While we both ate our salads, A and I got to know each other a bit. We didn't spend a great deal of time together, so, while I could be wrong, I don't know that we have a ton of things in common. And I think that's alright, and perhaps even preferred. I'm a bit of a misfit, so it makes sense that not every person I come into contact with will share my idiosyncrasies. That's not to say that I didn't enjoy her company though, because I did. In fact, she even helped me figure something out that had been bothering me for at least a month. Specifically, she explained an Eric Church song to me. Not the video, mind you, but just the song. And despite not having a ton of common ground, I still think that it was a good experience for me, that it was helpful for me, and that it was fun . . . for me. And I hope I'm not alone in this thinking.
I met Brother C at seminary during that senior year. He, too, was eighteen years younger, and he was in his first year of teaching. He quickly became, and remains, one of my absolute favorite teachers. Since my time in high school, our views, religious and otherwise, have taken slightly different paths. Still, throughout my years of not seeing Brother C, I've been an absentee fan of his, and I'd hoped that our differences hadn't lessened his opinion of me.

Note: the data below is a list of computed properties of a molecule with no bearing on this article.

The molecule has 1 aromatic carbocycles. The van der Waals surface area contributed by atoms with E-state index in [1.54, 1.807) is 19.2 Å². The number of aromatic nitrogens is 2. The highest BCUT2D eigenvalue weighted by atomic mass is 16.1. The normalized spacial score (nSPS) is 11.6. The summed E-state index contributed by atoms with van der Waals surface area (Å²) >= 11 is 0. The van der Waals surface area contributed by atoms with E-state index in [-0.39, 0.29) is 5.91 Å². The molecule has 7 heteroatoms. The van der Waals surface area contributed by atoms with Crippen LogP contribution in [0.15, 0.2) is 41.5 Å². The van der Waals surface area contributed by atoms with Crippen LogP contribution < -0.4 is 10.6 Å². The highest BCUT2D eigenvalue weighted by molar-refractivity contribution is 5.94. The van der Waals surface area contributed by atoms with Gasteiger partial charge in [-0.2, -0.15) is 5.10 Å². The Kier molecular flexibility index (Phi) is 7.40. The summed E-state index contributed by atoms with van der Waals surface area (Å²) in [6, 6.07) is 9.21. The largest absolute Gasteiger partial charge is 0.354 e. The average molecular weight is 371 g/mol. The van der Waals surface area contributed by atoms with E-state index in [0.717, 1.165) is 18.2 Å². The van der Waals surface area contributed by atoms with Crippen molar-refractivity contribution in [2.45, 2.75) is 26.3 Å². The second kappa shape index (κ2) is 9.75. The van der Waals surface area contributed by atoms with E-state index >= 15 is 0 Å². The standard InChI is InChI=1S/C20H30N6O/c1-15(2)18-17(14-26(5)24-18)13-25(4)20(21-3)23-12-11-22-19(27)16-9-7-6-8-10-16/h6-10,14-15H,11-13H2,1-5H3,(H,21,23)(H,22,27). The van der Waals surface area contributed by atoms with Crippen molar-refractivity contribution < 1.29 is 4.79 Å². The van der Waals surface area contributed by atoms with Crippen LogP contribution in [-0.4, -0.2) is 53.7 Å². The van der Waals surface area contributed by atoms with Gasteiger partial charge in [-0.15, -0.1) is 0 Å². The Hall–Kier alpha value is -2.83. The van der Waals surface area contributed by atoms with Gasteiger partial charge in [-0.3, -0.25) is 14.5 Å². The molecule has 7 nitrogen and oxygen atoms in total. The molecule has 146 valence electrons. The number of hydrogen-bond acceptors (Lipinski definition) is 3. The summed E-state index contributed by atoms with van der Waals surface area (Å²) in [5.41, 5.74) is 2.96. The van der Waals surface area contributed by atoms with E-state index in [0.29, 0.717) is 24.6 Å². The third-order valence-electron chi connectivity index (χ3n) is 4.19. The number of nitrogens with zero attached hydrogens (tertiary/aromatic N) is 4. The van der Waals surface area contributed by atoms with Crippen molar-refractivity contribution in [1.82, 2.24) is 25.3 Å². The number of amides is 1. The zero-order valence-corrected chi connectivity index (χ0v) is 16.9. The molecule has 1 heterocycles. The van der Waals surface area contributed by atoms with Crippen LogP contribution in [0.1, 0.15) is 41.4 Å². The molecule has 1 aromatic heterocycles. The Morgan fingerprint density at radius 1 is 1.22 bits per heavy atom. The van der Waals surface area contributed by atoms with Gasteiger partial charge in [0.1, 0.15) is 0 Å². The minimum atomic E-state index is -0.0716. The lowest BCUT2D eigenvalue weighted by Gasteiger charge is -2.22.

I drove out to his home this eveing in the mountains of Midway. Along with his family, Brother C, with intention, made the experience unique for me. None of what I did with them was something that I had done before while on this journey. He put thought into, and I enjoyed, the entire evening. I liked talking with him, being with him, and think I would completely enjoy being his neighbor. Despite some dissimilar stances, we have a lot in common, and we both embrace the power and importance of love. I liked him a lot when I was a high schooler, but I like him even more now that I'm approaching middle-age. I think my limited time with him on this night had something to do with that, and it could not have been any more valuable to me.